Richard Brown at 10:45 on 26 April 2005  Report this post
Each to his own! I'm sure that Sleek's comments are very well worth considering but I really enjoyed this piece the way it is (though I was almost driven to putting fingers over eyes at the account of the wheels half way over the edge; very scary). My only (slight) difficulty was with the use of commas. One or two sentences seemed not to flow as easily as they might but this is probably just a personal preference. Overall the article held my attention very well and (true test of a travel piece, I suppose) I picked up a strong sense of place.


sue n at 22:37 on 26 April 2005  Report this post
Thanks Sleek and Richard, although now I am confused. I will have to wait for a third commentator to give a deciding opinion.

Is there a secret to commas? I just can't seem to get them right.

Sue n
(Bolivia was one of my favorites too)

CheekyGrin at 12:41 on 28 May 2005  Report this post
Hi Sue

I think I agree with Richard on this one. On the whole it read well, although one or two sentences were a little jerky. Also, you mention "yet again, there were no walks or guides available for parties of less than four" -the first mention of this in the piece, and it leapt out as inconsitent.

Also, you may be interested to know that that road has officially been named as "The World's Most Dangerous Road" by the Inter-American development bank due to the high fatality count on it. On average one vehicle goes over every 2 weeks, and as these vehicles are usually buses or lorries with people sitting on the produce the death toll when they do is high.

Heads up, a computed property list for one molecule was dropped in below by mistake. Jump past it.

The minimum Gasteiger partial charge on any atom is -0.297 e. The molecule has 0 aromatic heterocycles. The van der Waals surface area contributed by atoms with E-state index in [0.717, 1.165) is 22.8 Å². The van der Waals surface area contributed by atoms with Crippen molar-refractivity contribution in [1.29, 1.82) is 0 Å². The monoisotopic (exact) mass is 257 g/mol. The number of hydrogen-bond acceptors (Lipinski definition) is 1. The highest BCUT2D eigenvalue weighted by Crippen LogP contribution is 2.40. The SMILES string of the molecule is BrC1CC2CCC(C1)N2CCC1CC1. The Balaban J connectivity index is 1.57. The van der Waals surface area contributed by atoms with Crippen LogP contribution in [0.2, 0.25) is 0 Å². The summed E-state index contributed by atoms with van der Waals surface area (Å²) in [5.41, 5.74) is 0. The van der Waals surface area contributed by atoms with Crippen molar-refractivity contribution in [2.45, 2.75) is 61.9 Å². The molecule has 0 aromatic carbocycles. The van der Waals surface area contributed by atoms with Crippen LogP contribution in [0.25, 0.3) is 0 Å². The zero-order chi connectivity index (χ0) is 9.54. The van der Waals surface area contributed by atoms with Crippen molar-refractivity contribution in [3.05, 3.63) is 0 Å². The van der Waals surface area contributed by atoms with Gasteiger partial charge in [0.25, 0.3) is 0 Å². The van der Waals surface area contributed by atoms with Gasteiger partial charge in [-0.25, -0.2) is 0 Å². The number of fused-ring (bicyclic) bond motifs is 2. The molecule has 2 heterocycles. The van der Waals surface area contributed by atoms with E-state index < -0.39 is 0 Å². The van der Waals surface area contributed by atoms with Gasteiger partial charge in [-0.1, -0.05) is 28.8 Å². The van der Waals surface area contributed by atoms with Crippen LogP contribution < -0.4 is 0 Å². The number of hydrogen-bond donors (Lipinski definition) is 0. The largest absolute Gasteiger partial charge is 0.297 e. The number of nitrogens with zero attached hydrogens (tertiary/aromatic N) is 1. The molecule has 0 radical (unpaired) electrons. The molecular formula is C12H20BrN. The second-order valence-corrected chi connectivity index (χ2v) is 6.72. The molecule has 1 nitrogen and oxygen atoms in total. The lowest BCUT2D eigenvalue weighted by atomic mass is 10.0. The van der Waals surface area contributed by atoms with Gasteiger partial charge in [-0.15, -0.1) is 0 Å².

Well I must be mad because I've gone down it on a mountain bike. Safer than a bus anyday - how often do people ride off the side of roads? (alcoholic influence excluded!)


sue n at 20:13 on 02 June 2005  Report this post
Well Simon
I pronounce you officially bonkers.
Sue n

ashlinn at 20:56 on 02 June 2005  Report this post

I liked this piece very much. Sometimes, I feel about travel articles like I do about other people's holiday photos; interesting if you lived it yourself but boring as hell if it goes on for too long. But that's not the case here. You had my attention all the way through.

What I liked best was the tone: it was informative and interesting while remaining light and funny. There were lots of descriptions that I liked a lot. (I have a particular fondness for "as if at a Laurel and Hardy convention." I have travelled in Bolivia and that's exactly what it was like.) The little throwaway phrase "Feeling a little better,.." also appealed to me. The whole idea of feeling better because of the card in your pocket made me laugh.

The one word I didn't like was 'pantomime'. Don't ask me why but it jarred with me.

In my opinion, the only way to improve it is to add more. Maybe it could do with a little more human interaction. How about including a conversation you might have had with someone on the bus on in the restaurant? It would be great if you could capture some real insight into the people and their way of thinking and living.

Well done


sue n at 20:52 on 03 June 2005  Report this post
Thanks - I liked your comparison of travel articles to holiday photos- I've never thought of it like that before.
Unfortunately all my time on the bus and in the village I didn't talk to a soul. I don't mind embellishing something that did happen but haven't ever got to grips with just making it up.
I have vowed that I am going to learn Spanish before I go to South America again.